The Time To Repair Current Safety Protocols Is Here
The goal of our website to is to raise awareness to dentists, orthodontists, hygienists, and the public about rising health concerns that are occurring in dental offices. The majority of people understand that you can get sick in a hospital, but what patients don’t realize is that when they go to a dental office, they too can become sick or infected. The primary role of a dentist and their staff is to ensure their office is safe and sterile. Infection control protocols are the most important aspect of the day-to-day activities in an office. Unfortunately, protocols are not always followed. Sometimes an office gets busy and steps are skipped during the rush. Sometimes it’s a money factor. Cutting costs here and there to save on the bottom line. We are not saying this happens in all offices. The majority of dental offices are safe and the staff do a great job, but there are still areas of concern we would like to discuss.
Air Water Syringe
The dental air water syringe is the most used device in a dental office. This dental device is used on every patient for every procedure. No matter if you are getting a root canal or a simple cleaning, the air water syringe is always used. Unfortunately, the air water syringe is one of the dental devices we are most concerned about. Dental air water syringes, once installed, are never removed to be sterilized. This means years and sometimes a decade of this device being used on patients and never getting sterilized. Does that sound sanitary to you? We need to repair this issue. We need to repair the current safety protocols that instituted for this device.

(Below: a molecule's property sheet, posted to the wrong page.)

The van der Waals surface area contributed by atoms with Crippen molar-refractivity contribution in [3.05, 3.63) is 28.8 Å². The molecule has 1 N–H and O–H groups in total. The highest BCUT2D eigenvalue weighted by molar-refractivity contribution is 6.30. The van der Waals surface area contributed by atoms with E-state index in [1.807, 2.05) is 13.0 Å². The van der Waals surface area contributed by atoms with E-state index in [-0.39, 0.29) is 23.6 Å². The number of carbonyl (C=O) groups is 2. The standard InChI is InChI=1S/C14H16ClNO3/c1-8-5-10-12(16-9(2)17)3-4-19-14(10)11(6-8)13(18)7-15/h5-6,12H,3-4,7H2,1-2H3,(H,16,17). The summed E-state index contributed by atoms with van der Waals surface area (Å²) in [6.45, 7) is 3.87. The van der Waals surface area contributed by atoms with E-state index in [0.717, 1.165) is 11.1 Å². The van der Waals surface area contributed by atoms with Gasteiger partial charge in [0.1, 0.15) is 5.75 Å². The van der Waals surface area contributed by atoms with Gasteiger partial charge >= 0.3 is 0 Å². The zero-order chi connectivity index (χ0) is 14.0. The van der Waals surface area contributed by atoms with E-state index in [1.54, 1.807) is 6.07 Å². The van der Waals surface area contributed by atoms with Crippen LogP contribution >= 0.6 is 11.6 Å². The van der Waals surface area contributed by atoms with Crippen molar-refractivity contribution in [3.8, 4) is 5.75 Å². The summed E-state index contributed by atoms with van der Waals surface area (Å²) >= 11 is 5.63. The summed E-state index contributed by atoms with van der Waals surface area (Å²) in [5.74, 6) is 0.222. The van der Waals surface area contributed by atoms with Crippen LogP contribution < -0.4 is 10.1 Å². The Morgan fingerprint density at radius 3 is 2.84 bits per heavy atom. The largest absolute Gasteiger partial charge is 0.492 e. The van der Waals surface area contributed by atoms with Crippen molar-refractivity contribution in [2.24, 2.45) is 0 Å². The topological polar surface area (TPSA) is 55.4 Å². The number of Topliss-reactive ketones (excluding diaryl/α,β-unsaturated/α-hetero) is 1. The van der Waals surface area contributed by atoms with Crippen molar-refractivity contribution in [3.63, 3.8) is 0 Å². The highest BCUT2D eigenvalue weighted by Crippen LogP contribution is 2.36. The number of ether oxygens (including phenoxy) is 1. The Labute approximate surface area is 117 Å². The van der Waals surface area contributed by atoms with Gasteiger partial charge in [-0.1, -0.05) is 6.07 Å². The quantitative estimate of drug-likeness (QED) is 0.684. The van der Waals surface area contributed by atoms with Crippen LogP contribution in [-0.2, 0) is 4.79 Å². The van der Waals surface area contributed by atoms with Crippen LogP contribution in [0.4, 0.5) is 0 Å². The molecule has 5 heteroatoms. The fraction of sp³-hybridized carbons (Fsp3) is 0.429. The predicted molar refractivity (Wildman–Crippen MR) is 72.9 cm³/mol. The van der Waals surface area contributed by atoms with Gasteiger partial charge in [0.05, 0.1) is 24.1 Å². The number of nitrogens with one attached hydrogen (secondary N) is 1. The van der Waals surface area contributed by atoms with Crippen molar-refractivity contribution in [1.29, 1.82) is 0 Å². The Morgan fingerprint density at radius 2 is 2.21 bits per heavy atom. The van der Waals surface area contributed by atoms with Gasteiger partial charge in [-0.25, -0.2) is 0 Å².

Air Water Syringe Tips
When a dentist, orthodontist, or hygienist use an air water syringe, that means they too must use an air water syringe tip. The majority of dentists use autoclavable air water syringe tips, meaning, they reuse the tips. The problem with this is that science has proven for years that there is no effective way to sterilize these air water tips. The small channels within the autoclavable tip make it near impossible for steam to penetrate all the way through. If you ask any dentist, orthodontist, or hygienist, they will tell you these tips get clogged and spray patterns dramatically change from first use. Why does this happen? Inside the channels, or micro-lumens, debris (blood, saliva, tissue) gets baked into the tip. When this happens, there is no way for the sterilization protocols to be effective. So why do dentists continue to use autoclavable tips?
Repair of safety protocols for these two dental products is a must. If we know something isn’t safe, they why haven’t we done anything to change it?